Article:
Scotland’s economy could be in for “a bumpy ride” amid reports of subdued activity in three of its most important industrial sectors, accountants have warned.
Construction, manufacturing, and oil and gas have all reported reduced activity, while business optimism has plummeted, BDO LLP said.
Growth expectations among businesses have meanwhile fallen for the tenth month in a row.
Businesses in Scotland and across the UK fear the economy “is not going anywhere while the European Union referendum result remains unknown”, according to the accountancy firm’s latest Business Trends Report.
But the problems in Scotland indicate a deeper concern than simply short term political uncertainty, it said.
BDO’s output index – which reflects companies’ experience of orders on hand – has fallen below the level that indicates long-term trend growth for the first time since 2013.
The employment index – which shows firms’ intentions to hire – has dropped well below the level seen in the same month last year.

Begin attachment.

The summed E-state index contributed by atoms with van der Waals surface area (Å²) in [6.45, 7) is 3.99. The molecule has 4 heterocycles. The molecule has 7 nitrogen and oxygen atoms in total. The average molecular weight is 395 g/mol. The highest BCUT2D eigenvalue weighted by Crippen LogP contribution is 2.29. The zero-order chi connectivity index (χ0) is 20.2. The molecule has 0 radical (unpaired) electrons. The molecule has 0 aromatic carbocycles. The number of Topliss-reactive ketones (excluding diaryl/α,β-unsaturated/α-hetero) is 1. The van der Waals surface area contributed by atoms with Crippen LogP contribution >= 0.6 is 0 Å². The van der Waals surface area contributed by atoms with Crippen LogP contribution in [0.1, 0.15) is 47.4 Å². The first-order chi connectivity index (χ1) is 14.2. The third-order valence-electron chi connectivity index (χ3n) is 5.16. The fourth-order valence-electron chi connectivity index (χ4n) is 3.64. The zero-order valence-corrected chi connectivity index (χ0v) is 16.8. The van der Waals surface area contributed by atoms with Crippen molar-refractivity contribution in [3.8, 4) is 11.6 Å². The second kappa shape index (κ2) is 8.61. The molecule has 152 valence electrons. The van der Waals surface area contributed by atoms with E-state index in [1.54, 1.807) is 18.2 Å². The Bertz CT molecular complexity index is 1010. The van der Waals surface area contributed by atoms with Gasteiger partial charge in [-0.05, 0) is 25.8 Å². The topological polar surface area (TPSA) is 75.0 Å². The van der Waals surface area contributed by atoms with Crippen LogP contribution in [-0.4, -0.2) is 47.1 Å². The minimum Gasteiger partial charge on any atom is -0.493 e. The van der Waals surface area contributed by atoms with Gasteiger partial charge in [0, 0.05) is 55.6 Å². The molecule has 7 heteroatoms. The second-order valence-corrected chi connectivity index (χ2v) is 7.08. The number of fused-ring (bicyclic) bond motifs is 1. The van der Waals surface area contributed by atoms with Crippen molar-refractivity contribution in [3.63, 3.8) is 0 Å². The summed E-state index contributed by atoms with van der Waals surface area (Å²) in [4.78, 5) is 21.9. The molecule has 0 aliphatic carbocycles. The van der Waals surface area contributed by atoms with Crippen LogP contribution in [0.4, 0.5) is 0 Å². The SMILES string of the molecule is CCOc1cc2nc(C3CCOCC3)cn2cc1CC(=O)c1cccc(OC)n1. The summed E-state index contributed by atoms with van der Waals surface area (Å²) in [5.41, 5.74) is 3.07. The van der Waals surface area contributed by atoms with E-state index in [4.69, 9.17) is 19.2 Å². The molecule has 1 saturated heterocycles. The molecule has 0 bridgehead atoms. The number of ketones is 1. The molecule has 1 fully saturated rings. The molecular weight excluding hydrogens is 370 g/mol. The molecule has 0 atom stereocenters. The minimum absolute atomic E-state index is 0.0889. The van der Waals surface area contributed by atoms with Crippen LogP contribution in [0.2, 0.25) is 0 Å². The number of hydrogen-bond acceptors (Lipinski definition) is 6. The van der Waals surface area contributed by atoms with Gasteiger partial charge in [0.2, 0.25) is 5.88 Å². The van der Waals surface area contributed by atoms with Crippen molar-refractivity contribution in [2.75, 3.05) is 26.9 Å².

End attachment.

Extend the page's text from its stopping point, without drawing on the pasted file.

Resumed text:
Martin Gill, head of BDO LLP in Scotland, said: “These figures highlight the dilemma companies face at the moment.
“Uncertainty – both about the EU referendum but also wider economic concerns – has contributed to businesses’ expectation that economic growth will fall behind its long-term trend for the first time in nearly three years.
“There have been reports of subdued activity in the construction sector, in manufacturing, and obviously in the oil and gas sector.
“These are three very important contributors to the Scottish and wider UK economy and all three reporting reduced activity is a concern.
“A reduction in output and optimism cannot just be put down to uncertainty due to the EU referendum and may have some more deep-rooted causes.
“We need to see greater investment and higher productivity to improve capacity, encourage growth and ultimately drive up living standards.
“If businesses don’t foresee growth and a more optimistic outlook in the next few months then we could be in for a bumpy ride this autumn.”
The pessimistic forecast comes after new Economy Secretary Keith Brown predicted “good times ahead” for the oil industry.